Upon our debriefing, my staff and I shuddered as we thought about this situation in a different context with a very different ending. By the way, our “gentle giant” with ASD is African American, with raging hormones and the female volunteer happens to be young, blonde and Caucasian. Unfortunately, the reality is African American males are more vulnerable to negative outcomes when dealing with law enforcement then their white counterparts. The end result for our “gentle giant” with ASD could have been devastating.

As a professional, if I were a member of the ITP team, I could identify several meaningful transition goals for this young man which would include sexuality training, behavior intervention and social skills to teach him how to interact appropriately with the opposite sex. I would also provide information and training for his parents to facilitate carryover of these goals. Ideally, safety in our community with law enforcement should be the starting point for transition goals if a student is considering or being prepared for community integration and independence.

Lastly, if not already being done, we need to teach our students “how” to show respect for authority and law enforcement and the importance of following basic commands. We should also provide our students techniques and opportunities to practice “how” to remain calm and focused in intense and unfamiliar indianapolis colts Jerseys cheap situations and to provide appropriate verbal responses within their capability.

The Role of Parents

Parents also play an important part in this process, especially since more and more teens and young adults with ASD are very vocal about their desire to “not have autism” and to be treated as “normal.” I hear this repeatedly from parents and some of “my kids.”

My advice to parents is quite simple and direct. You need to have “The Talk!” Why? It’s because your child needs to be safe in the community. As a parent, you have invested a lot of time, money, physical and emotional energy into helping your child become independent. You now need to help them to cross the finish line safely.

I encourage parents to make time to do the following:

  • Discuss various “what if” scenarios with their young adults to determine their “real” level of understanding.
  • Include perspective taking by asking probing questions such as “what do you think the police officer may think when you do or say….?
  • Use law enforcement related happenings and occurrences in the media to make certain that they understand the antecedents, behaviors and consequences of the actions.
  • Engage in frank discussions about any fears or anxiety they may have related to law enforcement. Our kids are connected to the world via social media which shapes and influences their thinking and behaviors in the same manner as everyone else.
  • Reinforce the importance of listening and following instructions and help them to understand the difference between a request and a command. Some things are nonnegotiable even if you believe you are right!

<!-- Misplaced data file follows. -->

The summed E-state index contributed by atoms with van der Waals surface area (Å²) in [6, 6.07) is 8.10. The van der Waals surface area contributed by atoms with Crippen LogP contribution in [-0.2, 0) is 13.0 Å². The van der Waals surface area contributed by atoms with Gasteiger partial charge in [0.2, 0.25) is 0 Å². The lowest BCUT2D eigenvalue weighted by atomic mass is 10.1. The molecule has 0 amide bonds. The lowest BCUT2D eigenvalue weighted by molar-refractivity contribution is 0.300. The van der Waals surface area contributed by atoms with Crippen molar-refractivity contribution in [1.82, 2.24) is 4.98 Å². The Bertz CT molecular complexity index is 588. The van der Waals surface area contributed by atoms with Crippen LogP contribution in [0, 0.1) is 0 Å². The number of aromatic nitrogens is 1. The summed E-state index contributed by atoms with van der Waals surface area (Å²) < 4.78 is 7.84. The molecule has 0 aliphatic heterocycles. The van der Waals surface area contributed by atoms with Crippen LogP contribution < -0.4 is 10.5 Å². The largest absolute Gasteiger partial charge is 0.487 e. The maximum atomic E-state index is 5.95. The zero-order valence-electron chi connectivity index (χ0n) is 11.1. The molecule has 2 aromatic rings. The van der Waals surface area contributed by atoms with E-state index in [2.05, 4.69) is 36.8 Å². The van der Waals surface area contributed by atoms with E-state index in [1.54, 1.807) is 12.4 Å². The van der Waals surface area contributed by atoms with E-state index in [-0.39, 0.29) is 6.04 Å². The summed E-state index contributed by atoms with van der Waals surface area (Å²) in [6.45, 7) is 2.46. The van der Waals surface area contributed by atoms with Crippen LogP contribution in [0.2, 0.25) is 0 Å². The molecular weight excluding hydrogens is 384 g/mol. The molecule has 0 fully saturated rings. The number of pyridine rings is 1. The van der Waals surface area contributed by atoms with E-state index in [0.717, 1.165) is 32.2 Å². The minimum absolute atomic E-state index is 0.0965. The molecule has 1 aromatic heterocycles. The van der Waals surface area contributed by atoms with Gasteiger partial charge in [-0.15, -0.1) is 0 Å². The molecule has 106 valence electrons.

• Have “The Talk”repeatedly to make sure that your young adult really gets it!


LA Speech Personal Action

As a result of this panel discussion, our center has partnered with one of the panelists, a retired law enforcement officer who founded D.O.P.E., De-escalating Officer Patrol Encounters, and the HollyRod Foundation to offer a weekend long, 2 night 3 day “Spectrum Shield” training for 12 young adult males with ASD, 18 years and older, at our 5 acre ranch just north of Los Angeles. We will also include members of the LAPD who have expressed an interest in participating. Our overall objective is to promote trust, greater awareness, and positive dialogue to ensure the safety of all children regardless of race, zip code, ability or disability.

Our weekend, sponsored by Xerox Corporation, will combine fun activities with structured learning thru group discussions, video modeling and guided instruction to simulate various police encounters. Special emphasis will be placed on the importance of the verbal and nonverbal aspects of communication and the critical role that gestures, eye contact, and facial expressions for example play in defining our intentions.

Our young adults will have an opportunity to interact with law enforcement in a relaxed setting that should ultimately reduce any anxiety associated with police encounters. It will also enable law enforcement officers personalized indianapolis colts Jerseys to experience the many faces of autism spectrum disorder. This type of real life engagement can ultimately de-escalate a potentially deadly situation.

We have brought these kids with ASD a long way. We now need to invest just a little more to ensure their safety in our community.

For more information about our Spectrum Shield Law Enforcement training

1 Comment

  1. Victoria Boateng

    Remarkable article by Dr. Wiley. I love the idea of having a dialogue about autistic adults and law enforcement. I feel it is imperative that law enforcement know what’s Autism and educate themselves about the effects of autism. I also love the fact the parents will give “the talk” to their children about different scenarios on how to approach the police. It is very important that autistic teenagers and adults comply to police officer demands and know right from wrong.